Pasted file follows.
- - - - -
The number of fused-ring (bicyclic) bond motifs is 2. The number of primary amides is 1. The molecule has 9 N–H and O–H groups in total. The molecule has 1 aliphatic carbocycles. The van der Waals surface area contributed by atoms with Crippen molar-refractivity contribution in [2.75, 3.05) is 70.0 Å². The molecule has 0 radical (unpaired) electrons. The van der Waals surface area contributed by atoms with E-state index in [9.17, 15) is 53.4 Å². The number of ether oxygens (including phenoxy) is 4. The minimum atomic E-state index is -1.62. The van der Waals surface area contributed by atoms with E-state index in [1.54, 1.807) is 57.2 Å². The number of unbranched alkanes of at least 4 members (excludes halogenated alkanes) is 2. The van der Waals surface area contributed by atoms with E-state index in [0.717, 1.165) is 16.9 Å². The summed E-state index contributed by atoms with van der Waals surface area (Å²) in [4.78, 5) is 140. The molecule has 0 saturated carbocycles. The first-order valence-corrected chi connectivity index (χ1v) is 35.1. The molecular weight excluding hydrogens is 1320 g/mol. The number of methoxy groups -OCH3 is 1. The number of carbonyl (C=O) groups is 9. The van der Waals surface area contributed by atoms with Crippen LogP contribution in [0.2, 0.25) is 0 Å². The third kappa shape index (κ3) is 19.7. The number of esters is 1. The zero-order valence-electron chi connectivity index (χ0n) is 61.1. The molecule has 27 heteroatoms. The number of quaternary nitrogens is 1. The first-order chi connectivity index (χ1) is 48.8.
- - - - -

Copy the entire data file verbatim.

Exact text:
The number of fused-ring (bicyclic) bond motifs is 2. The number of primary amides is 1. The molecule has 9 N–H and O–H groups in total. The molecule has 1 aliphatic carbocycles. The van der Waals surface area contributed by atoms with Crippen molar-refractivity contribution in [2.75, 3.05) is 70.0 Å². The molecule has 0 radical (unpaired) electrons. The van der Waals surface area contributed by atoms with E-state index in [9.17, 15) is 53.4 Å². The number of ether oxygens (including phenoxy) is 4. The minimum atomic E-state index is -1.62. The van der Waals surface area contributed by atoms with E-state index in [1.54, 1.807) is 57.2 Å². The number of unbranched alkanes of at least 4 members (excludes halogenated alkanes) is 2. The van der Waals surface area contributed by atoms with E-state index in [0.717, 1.165) is 16.9 Å². The summed E-state index contributed by atoms with van der Waals surface area (Å²) in [4.78, 5) is 140. The molecule has 0 saturated carbocycles. The first-order valence-corrected chi connectivity index (χ1v) is 35.1. The molecular weight excluding hydrogens is 1320 g/mol. The number of methoxy groups -OCH3 is 1. The number of carbonyl (C=O) groups is 9. The van der Waals surface area contributed by atoms with Crippen LogP contribution in [0.2, 0.25) is 0 Å². The third kappa shape index (κ3) is 19.7. The number of esters is 1. The zero-order valence-electron chi connectivity index (χ0n) is 61.1. The molecule has 27 heteroatoms. The number of quaternary nitrogens is 1. The first-order chi connectivity index (χ1) is 48.8.